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“Bits” and “bytes” are measurements used for internet bandwidth and file size. To the common person, these units can be confusing. They certainly aren’t measurements that most people use day-to-day. Understanding how to measure file size and internet bandwidth helps you make sure you are getting the best value on your internet service plan.

bits measure bandwidth speed and bytes measure file size
Photo by Markus Spiske on Unsplash

Bits vs Bytes

What’s the difference between a “bit” and a “byte?” It can be hard to make sense of all the jargon used in tech. Understanding the units of measurement for technology can make it easier to understand computer issues and internet services. Byte and bit are two common units that are used to describe file size and internet bandwidth.

AbbreviationUnitExplanation
bbitThe “speed” (bandwidth) of an internet connection is typically measured in bits per second. When referring to bandwidth, bits per second are constrained by the width of the “pipe,” not the “speed” of the packets. An example is if the packets are moving at the speed of light down fiber lines, and the speed of light is a constant.
Bbyte There are 8 bits in a byte. The file size is typically defined in terms of bytes instead of bits. This makes an 8 Mbps (megabits per second) internet connection capable of downloading 1 MB in one second.

How Many Bits or Bytes?

Bits and bytes tell you what is being measured (speed or data size), but how do you tell you how much there is? Metric system-based prefixes are used to tell you how many bits or bytes. For example, 1 megabyte (MB) is 0.001 gigabyte (GB)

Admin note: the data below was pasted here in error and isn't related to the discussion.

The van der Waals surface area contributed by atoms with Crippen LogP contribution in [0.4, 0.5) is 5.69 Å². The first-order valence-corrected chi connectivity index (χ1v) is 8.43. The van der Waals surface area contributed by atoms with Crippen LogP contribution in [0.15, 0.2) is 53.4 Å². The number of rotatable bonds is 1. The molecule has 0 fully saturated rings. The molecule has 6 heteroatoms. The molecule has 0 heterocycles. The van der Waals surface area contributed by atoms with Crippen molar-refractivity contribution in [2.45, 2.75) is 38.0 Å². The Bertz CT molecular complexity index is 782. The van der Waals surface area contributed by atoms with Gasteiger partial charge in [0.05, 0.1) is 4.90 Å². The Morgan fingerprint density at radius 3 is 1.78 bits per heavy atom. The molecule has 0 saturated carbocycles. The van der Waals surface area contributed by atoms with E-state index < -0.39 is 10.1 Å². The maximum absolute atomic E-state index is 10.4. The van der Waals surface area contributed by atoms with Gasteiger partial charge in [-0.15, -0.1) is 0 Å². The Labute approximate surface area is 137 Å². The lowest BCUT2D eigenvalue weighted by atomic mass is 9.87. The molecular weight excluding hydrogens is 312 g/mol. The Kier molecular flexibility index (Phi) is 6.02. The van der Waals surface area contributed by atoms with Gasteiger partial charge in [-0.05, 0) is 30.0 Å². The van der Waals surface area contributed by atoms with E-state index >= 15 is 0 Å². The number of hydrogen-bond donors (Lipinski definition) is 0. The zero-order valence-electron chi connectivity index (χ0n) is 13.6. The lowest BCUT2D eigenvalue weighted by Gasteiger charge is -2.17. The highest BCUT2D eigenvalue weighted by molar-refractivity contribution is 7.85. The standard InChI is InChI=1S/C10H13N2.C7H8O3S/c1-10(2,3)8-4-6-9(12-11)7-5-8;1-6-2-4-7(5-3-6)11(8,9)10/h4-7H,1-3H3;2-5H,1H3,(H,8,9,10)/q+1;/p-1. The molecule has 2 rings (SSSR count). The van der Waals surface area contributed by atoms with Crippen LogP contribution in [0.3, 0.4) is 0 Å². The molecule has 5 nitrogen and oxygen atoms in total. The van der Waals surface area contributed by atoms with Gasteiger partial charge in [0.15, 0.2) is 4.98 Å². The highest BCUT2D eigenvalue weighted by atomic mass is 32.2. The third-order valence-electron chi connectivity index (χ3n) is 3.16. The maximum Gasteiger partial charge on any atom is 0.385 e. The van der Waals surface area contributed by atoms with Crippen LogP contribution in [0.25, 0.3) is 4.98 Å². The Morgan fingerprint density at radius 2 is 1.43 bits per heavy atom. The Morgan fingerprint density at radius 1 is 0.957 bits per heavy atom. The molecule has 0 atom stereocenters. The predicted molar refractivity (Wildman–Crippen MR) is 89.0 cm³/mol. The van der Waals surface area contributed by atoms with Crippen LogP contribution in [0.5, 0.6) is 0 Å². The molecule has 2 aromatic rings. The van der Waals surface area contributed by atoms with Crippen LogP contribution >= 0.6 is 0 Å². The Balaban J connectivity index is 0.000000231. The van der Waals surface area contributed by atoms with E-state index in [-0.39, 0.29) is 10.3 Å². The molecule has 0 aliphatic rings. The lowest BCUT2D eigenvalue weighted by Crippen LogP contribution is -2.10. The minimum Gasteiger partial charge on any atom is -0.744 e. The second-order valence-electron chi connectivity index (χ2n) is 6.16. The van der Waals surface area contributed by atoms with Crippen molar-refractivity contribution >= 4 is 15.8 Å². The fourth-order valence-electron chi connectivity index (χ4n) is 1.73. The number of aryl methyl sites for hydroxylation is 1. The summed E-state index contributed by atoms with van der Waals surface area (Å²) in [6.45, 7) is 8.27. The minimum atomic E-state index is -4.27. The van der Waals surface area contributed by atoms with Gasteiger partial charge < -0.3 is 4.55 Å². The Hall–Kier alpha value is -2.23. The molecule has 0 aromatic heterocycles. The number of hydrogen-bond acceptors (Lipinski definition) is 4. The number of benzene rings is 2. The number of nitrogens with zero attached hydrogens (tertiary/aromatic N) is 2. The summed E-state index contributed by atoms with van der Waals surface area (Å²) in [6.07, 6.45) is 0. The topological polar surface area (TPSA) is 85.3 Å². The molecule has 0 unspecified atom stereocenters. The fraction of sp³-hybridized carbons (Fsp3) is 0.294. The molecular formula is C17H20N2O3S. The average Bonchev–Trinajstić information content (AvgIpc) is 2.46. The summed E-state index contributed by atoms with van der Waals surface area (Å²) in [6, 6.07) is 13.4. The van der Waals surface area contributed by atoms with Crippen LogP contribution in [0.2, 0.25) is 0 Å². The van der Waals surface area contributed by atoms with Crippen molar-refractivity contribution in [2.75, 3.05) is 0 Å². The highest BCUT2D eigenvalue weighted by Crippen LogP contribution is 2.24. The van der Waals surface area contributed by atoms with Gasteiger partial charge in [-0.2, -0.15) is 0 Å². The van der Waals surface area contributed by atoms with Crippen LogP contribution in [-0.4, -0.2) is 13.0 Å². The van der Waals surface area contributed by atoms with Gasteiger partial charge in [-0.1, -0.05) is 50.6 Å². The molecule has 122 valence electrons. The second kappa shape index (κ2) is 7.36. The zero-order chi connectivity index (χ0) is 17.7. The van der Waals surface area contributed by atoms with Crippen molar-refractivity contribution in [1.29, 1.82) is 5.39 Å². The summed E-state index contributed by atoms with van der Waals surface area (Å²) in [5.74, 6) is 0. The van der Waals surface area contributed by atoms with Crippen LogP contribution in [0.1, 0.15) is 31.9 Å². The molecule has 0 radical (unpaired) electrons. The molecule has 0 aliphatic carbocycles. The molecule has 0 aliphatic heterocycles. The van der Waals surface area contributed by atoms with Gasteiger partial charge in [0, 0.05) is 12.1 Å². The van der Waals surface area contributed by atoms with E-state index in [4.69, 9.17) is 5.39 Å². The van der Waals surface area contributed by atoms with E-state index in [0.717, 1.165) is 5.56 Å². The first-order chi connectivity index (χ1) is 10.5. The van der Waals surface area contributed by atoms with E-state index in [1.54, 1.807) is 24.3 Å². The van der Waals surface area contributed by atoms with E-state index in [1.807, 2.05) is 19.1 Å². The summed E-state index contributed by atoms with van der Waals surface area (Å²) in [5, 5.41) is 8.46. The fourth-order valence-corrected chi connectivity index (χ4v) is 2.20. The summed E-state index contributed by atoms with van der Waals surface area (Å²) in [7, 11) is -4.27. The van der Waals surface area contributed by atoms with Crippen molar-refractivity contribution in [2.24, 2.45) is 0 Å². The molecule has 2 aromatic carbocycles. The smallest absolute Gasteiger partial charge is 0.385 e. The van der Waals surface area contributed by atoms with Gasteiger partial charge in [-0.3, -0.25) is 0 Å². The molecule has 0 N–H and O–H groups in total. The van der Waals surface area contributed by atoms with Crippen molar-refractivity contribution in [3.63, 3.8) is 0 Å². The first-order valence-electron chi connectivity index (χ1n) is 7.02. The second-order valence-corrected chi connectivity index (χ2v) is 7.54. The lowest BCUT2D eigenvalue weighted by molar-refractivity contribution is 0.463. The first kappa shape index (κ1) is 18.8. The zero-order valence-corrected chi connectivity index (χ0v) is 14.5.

AbbreviationUnitValue
kkilo1,000
Mmega1,00,000 or 1,000 k
Ggiga1,000,000,000 or 1,000 m

If you ever feel outraged that your 20 Mbps internet service “only downloaded 2.4 MB per second,” remember to pay attention to those units (b versus B)! You may see speed metrics displayed as bits per second or as bytes per second, and it can be easy to miss the difference. It is actually very good internet speed if you can download 2.4 MB per second on a 20 Mbps internet connection. Every byte equals eight bits, so 2.4 MB is equal to 19.2 Mb (on target for the 20 Mbps internet plan).

Bandwidth and File Size Quick References

Remember that bits are for speed and bytes are for file size! If you see “GB,” you are seeing “how much.” If you are seeing “Mbps,” you are seeing “how fast.”

  • 1 byte = 8 bits; 1 megabyte (MB) = 8 megabits (Mb)
  • Mbps = Megabits per second
  • 1 MB = 10002 bytes or 8 Mb
  • 1 Mb = 10002 bits
  • To download 1 MB in 1 second, you need an 8 Mbps internet speed

How Many Bits are Enough?

Your internet speed (bandwidth) is measured in megabits per second (Mbps). There are two speeds for internet connection. Those are download speed and upload speed. Typically, upload speed only needs to be one-tenth of download speed.

You may want more upload speed if you game online or use remote work tools like Zoom. Gamers and remote workers will likely want a 1 to 5 Mbps download speed. For lighter internet use, 1 to 5 Mbps download speed can be sufficient. Webformix can also provide additional upload speed a-la-carte and offers a variety of wireless internet plans.

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